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Untitled - Christopher Hitchens - Mortality (CDr)

8 thoughts on “ Untitled - Christopher Hitchens - Mortality (CDr)

  1. “It's probably a merciful thing that pain is impossible to describe from memory” ― Christopher Hitchens, Mortality This short collection of writings done by Christopher Hitchens detailing his experience with cancer, dying and mortality reminds me in no little way of a 21st century Montaigne. While I was expecting Hitchen's stoic materialism to jump off the page, I was also surprised by /5.
  2. Christopher Eric Hitchens (13 April – 15 December ) was an English-American intellectual, and social critic who expressed himself as an author, orator, essayist, journalist and columnist. Hitchens was the author, co-author, editor, or co-editor of over 30 books, including five collections of essays on culture, politics, and Christopher Eric Hitchens, 13 April , .
  3. Sep 05,  · Iconoclastic journalist Christopher Hitchens, who died from esophageal cancer in December , chronicled his battle with the disease — his 18 months "of living dyingly" — in Mortality.
  4. Aug 31,  · “Mortality” comes with a fine foreword by his longtime Vanity Fair editor and friend Graydon Carter, who writes of Christopher’s “saucy fearlessness,” “great turbine of a mind” and.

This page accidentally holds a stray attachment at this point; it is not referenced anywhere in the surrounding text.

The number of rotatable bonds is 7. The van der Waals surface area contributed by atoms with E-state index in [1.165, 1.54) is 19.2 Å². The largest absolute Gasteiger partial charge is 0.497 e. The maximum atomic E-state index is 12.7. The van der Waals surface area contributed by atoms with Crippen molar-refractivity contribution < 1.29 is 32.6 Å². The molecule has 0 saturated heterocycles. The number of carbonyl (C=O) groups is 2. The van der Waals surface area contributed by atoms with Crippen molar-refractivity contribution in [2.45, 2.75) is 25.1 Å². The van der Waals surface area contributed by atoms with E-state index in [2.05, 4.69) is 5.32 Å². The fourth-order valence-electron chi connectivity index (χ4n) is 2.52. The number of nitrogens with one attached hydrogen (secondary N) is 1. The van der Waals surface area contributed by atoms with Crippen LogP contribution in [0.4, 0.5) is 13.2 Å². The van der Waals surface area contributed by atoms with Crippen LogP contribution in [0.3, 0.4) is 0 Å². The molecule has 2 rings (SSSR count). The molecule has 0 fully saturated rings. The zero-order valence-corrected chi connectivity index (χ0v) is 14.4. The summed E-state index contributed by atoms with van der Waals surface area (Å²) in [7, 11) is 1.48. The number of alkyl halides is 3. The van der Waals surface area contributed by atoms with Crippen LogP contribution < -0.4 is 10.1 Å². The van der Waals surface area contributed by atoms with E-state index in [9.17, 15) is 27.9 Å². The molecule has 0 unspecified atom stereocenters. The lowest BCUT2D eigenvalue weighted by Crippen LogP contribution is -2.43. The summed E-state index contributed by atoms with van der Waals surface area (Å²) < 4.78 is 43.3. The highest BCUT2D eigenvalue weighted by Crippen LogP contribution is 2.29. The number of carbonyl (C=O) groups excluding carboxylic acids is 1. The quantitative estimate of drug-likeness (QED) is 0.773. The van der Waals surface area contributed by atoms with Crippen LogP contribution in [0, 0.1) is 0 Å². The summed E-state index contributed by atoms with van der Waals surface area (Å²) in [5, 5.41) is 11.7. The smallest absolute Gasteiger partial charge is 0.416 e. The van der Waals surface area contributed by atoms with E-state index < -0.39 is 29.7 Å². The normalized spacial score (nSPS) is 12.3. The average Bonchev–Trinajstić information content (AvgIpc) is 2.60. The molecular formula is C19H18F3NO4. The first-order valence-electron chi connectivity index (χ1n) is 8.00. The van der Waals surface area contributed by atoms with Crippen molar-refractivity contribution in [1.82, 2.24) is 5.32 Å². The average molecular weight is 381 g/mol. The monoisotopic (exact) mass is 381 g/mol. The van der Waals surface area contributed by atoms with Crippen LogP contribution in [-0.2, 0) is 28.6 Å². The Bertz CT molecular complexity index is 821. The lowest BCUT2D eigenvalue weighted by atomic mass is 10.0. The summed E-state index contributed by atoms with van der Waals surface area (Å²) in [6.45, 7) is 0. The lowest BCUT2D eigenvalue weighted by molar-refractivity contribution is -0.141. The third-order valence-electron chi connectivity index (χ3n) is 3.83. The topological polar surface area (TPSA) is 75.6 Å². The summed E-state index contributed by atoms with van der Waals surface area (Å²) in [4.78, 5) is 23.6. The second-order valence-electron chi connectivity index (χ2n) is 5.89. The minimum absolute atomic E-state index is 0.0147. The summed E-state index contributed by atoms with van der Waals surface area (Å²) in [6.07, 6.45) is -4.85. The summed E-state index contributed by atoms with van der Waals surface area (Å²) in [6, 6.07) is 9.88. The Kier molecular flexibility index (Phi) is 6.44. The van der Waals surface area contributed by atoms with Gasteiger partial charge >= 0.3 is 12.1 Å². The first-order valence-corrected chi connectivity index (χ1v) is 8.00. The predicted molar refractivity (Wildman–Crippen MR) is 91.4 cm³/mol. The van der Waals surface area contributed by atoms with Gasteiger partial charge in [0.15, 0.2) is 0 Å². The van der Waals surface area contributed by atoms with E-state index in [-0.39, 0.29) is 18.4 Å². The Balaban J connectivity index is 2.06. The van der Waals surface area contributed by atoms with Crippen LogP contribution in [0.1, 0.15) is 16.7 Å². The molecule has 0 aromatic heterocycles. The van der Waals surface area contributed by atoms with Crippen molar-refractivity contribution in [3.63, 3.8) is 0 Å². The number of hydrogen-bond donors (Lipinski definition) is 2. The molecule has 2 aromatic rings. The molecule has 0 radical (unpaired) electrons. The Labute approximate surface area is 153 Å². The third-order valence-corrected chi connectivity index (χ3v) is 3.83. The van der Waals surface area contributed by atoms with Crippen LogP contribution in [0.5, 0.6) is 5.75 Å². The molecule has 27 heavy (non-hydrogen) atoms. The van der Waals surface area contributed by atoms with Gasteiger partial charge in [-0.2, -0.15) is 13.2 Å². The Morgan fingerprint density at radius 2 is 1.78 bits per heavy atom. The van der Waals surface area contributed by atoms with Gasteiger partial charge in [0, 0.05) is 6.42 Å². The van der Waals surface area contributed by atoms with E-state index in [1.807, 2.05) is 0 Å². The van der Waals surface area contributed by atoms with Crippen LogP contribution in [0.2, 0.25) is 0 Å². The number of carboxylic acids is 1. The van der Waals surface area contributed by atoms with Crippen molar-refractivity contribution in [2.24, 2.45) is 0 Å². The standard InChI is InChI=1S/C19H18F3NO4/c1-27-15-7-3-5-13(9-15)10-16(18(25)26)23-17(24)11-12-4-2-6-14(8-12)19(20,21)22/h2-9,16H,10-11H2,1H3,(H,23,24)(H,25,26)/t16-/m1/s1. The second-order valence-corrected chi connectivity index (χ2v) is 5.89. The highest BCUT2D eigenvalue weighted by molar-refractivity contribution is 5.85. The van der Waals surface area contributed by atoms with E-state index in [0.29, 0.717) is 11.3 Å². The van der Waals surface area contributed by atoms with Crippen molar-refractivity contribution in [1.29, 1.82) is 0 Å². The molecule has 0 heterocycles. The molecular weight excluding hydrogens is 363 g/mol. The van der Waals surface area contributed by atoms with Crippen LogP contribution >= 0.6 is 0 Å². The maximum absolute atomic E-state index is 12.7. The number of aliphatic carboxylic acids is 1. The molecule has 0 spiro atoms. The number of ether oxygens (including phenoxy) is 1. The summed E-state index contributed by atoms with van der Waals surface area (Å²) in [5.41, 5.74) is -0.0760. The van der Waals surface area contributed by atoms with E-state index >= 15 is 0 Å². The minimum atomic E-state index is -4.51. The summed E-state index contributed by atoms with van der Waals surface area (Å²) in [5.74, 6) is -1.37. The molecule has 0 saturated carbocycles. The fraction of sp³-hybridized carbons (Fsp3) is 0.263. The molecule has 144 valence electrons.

5. Sep 01,  · Christopher Hitchens's own pieces are shaped like a fugue; the theme is death, his own death, and the voice in each piece changes slightly as death comes closer.
  6. Sep 07,  · Hitchens died of cancer in December and his last book, "Mortality," has just been published. It includes seven essays he penned for "Vanity Fair," and a .
  7. Aug 25,  · Mortality by Christopher Hitchens – review Christopher Hitchens's final collection of writing is his most honest 'Savage, literate and brilliant': Christopher Hitchens in May
  8. On June 8, , while on a book tour for his bestselling memoir, Hitch, Christopher Hitchens was stricken in his New York hotel room with excruciating pain in his chest and he would later write in the first of a series of award-winning columns for Vanity Fair, he suddenly found himself being deported "from the country of the well across the stark frontier that marks off the land.

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